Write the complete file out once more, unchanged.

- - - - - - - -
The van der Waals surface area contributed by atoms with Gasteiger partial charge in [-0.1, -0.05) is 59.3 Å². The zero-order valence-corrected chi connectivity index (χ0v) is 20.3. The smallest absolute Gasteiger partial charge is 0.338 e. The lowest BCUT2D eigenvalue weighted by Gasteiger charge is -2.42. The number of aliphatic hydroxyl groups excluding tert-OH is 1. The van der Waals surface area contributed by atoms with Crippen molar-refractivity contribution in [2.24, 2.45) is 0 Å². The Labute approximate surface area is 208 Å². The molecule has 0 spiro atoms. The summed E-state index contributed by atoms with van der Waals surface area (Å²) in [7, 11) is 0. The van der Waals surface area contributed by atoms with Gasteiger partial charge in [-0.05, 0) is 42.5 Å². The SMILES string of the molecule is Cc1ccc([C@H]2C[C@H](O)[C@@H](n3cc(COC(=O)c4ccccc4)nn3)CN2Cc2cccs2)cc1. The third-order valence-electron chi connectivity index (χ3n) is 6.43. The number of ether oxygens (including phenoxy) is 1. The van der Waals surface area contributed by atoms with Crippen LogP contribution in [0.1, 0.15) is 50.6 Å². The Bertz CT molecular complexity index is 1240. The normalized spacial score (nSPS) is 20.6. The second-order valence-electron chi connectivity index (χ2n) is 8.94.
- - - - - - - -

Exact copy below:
The van der Waals surface area contributed by atoms with Gasteiger partial charge in [-0.1, -0.05) is 59.3 Å². The zero-order valence-corrected chi connectivity index (χ0v) is 20.3. The smallest absolute Gasteiger partial charge is 0.338 e. The lowest BCUT2D eigenvalue weighted by Gasteiger charge is -2.42. The number of aliphatic hydroxyl groups excluding tert-OH is 1. The van der Waals surface area contributed by atoms with Crippen molar-refractivity contribution in [2.24, 2.45) is 0 Å². The Labute approximate surface area is 208 Å². The molecule has 0 spiro atoms. The summed E-state index contributed by atoms with van der Waals surface area (Å²) in [7, 11) is 0. The van der Waals surface area contributed by atoms with Gasteiger partial charge in [-0.05, 0) is 42.5 Å². The SMILES string of the molecule is Cc1ccc([C@H]2C[C@H](O)[C@@H](n3cc(COC(=O)c4ccccc4)nn3)CN2Cc2cccs2)cc1. The third-order valence-electron chi connectivity index (χ3n) is 6.43. The number of ether oxygens (including phenoxy) is 1. The van der Waals surface area contributed by atoms with Crippen LogP contribution in [0.1, 0.15) is 50.6 Å². The Bertz CT molecular complexity index is 1240. The normalized spacial score (nSPS) is 20.6. The second-order valence-electron chi connectivity index (χ2n) is 8.94.